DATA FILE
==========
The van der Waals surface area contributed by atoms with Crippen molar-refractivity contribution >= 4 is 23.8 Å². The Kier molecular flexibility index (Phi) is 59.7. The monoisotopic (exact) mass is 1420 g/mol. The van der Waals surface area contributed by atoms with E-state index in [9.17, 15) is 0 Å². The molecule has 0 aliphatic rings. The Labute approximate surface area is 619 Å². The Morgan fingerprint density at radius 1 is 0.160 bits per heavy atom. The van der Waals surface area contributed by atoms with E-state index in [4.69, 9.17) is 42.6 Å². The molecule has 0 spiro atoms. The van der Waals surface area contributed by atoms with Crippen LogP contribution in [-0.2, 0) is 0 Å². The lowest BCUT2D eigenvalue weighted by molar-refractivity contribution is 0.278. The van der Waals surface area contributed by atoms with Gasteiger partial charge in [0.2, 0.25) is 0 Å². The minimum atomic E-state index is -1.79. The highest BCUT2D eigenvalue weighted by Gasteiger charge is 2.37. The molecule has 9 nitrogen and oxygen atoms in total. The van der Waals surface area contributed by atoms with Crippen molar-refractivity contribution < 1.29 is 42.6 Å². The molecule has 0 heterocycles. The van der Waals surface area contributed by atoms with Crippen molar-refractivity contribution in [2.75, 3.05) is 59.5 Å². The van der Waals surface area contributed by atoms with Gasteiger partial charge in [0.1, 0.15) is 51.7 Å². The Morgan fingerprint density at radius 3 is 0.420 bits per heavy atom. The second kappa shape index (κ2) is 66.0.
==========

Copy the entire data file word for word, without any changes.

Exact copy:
The van der Waals surface area contributed by atoms with Crippen molar-refractivity contribution >= 4 is 23.8 Å². The Kier molecular flexibility index (Phi) is 59.7. The monoisotopic (exact) mass is 1420 g/mol. The van der Waals surface area contributed by atoms with E-state index in [9.17, 15) is 0 Å². The molecule has 0 aliphatic rings. The Labute approximate surface area is 619 Å². The Morgan fingerprint density at radius 1 is 0.160 bits per heavy atom. The van der Waals surface area contributed by atoms with E-state index in [4.69, 9.17) is 42.6 Å². The molecule has 0 spiro atoms. The van der Waals surface area contributed by atoms with Crippen LogP contribution in [-0.2, 0) is 0 Å². The lowest BCUT2D eigenvalue weighted by molar-refractivity contribution is 0.278. The van der Waals surface area contributed by atoms with Gasteiger partial charge in [0.2, 0.25) is 0 Å². The minimum atomic E-state index is -1.79. The highest BCUT2D eigenvalue weighted by Gasteiger charge is 2.37. The molecule has 9 nitrogen and oxygen atoms in total. The van der Waals surface area contributed by atoms with Crippen molar-refractivity contribution < 1.29 is 42.6 Å². The molecule has 0 heterocycles. The van der Waals surface area contributed by atoms with Crippen molar-refractivity contribution in [2.75, 3.05) is 59.5 Å². The van der Waals surface area contributed by atoms with Gasteiger partial charge in [0.1, 0.15) is 51.7 Å². The Morgan fingerprint density at radius 3 is 0.420 bits per heavy atom. The second kappa shape index (κ2) is 66.0.